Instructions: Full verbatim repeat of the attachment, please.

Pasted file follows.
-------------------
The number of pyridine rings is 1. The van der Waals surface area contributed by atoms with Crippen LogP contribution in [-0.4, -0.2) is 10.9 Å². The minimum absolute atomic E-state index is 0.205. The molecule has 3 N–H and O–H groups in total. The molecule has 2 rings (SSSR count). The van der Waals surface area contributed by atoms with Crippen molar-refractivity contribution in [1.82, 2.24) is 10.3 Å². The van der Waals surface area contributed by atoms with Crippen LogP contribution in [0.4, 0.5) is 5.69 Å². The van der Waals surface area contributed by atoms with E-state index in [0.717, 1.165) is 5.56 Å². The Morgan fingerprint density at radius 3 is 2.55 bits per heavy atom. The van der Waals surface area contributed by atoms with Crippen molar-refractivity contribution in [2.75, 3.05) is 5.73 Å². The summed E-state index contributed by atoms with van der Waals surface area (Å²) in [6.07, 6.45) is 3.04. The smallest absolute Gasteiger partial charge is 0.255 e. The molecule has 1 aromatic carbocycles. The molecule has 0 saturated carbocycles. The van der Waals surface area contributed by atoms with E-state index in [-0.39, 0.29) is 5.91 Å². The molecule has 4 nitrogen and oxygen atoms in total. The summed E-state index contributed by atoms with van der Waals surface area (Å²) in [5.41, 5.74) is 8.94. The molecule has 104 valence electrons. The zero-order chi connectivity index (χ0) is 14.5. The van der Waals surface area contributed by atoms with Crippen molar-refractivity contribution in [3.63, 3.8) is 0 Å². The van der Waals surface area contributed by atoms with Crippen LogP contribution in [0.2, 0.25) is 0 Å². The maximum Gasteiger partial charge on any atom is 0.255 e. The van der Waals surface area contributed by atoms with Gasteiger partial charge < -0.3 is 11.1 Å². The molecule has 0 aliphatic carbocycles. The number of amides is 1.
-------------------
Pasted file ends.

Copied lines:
The number of pyridine rings is 1. The van der Waals surface area contributed by atoms with Crippen LogP contribution in [-0.4, -0.2) is 10.9 Å². The minimum absolute atomic E-state index is 0.205. The molecule has 3 N–H and O–H groups in total. The molecule has 2 rings (SSSR count). The van der Waals surface area contributed by atoms with Crippen molar-refractivity contribution in [1.82, 2.24) is 10.3 Å². The van der Waals surface area contributed by atoms with Crippen LogP contribution in [0.4, 0.5) is 5.69 Å². The van der Waals surface area contributed by atoms with E-state index in [0.717, 1.165) is 5.56 Å². The Morgan fingerprint density at radius 3 is 2.55 bits per heavy atom. The van der Waals surface area contributed by atoms with Crippen molar-refractivity contribution in [2.75, 3.05) is 5.73 Å². The summed E-state index contributed by atoms with van der Waals surface area (Å²) in [6.07, 6.45) is 3.04. The smallest absolute Gasteiger partial charge is 0.255 e. The molecule has 1 aromatic carbocycles. The molecule has 0 saturated carbocycles. The van der Waals surface area contributed by atoms with E-state index in [-0.39, 0.29) is 5.91 Å². The molecule has 4 nitrogen and oxygen atoms in total. The summed E-state index contributed by atoms with van der Waals surface area (Å²) in [5.41, 5.74) is 8.94. The molecule has 104 valence electrons. The zero-order chi connectivity index (χ0) is 14.5. The van der Waals surface area contributed by atoms with Crippen molar-refractivity contribution in [3.63, 3.8) is 0 Å². The van der Waals surface area contributed by atoms with Crippen LogP contribution in [0.2, 0.25) is 0 Å². The maximum Gasteiger partial charge on any atom is 0.255 e. The van der Waals surface area contributed by atoms with Gasteiger partial charge < -0.3 is 11.1 Å². The molecule has 0 aliphatic carbocycles. The number of amides is 1.